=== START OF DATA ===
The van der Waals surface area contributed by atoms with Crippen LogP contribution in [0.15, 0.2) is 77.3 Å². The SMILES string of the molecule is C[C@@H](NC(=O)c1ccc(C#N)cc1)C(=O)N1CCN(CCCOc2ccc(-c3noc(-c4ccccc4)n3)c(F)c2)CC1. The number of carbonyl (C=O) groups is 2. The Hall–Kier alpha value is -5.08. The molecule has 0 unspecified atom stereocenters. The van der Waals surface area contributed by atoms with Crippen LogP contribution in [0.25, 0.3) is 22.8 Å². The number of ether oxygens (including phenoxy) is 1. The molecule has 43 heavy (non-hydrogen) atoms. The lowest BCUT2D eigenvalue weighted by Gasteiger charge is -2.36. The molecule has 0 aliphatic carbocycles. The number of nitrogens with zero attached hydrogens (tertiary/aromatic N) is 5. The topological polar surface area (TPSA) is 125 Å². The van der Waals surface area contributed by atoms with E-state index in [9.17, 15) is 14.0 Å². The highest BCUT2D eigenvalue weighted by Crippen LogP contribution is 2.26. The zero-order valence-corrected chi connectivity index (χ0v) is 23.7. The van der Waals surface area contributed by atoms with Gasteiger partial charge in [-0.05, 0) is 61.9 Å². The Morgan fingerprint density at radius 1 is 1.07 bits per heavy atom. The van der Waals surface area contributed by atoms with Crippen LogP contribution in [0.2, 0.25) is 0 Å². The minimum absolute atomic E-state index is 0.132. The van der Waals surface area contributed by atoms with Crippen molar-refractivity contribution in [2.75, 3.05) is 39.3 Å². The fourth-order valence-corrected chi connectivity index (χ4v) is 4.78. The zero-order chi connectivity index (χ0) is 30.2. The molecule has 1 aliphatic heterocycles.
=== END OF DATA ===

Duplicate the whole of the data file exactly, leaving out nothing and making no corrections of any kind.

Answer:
The van der Waals surface area contributed by atoms with Crippen LogP contribution in [0.15, 0.2) is 77.3 Å². The SMILES string of the molecule is C[C@@H](NC(=O)c1ccc(C#N)cc1)C(=O)N1CCN(CCCOc2ccc(-c3noc(-c4ccccc4)n3)c(F)c2)CC1. The number of carbonyl (C=O) groups is 2. The Hall–Kier alpha value is -5.08. The molecule has 0 unspecified atom stereocenters. The van der Waals surface area contributed by atoms with Crippen LogP contribution in [0.25, 0.3) is 22.8 Å². The number of ether oxygens (including phenoxy) is 1. The molecule has 43 heavy (non-hydrogen) atoms. The lowest BCUT2D eigenvalue weighted by Gasteiger charge is -2.36. The molecule has 0 aliphatic carbocycles. The number of nitrogens with zero attached hydrogens (tertiary/aromatic N) is 5. The topological polar surface area (TPSA) is 125 Å². The van der Waals surface area contributed by atoms with E-state index in [9.17, 15) is 14.0 Å². The highest BCUT2D eigenvalue weighted by Crippen LogP contribution is 2.26. The zero-order valence-corrected chi connectivity index (χ0v) is 23.7. The van der Waals surface area contributed by atoms with Gasteiger partial charge in [-0.05, 0) is 61.9 Å². The Morgan fingerprint density at radius 1 is 1.07 bits per heavy atom. The van der Waals surface area contributed by atoms with Crippen LogP contribution in [0.2, 0.25) is 0 Å². The minimum absolute atomic E-state index is 0.132. The van der Waals surface area contributed by atoms with Crippen molar-refractivity contribution in [2.75, 3.05) is 39.3 Å². The fourth-order valence-corrected chi connectivity index (χ4v) is 4.78. The zero-order chi connectivity index (χ0) is 30.2. The molecule has 1 aliphatic heterocycles.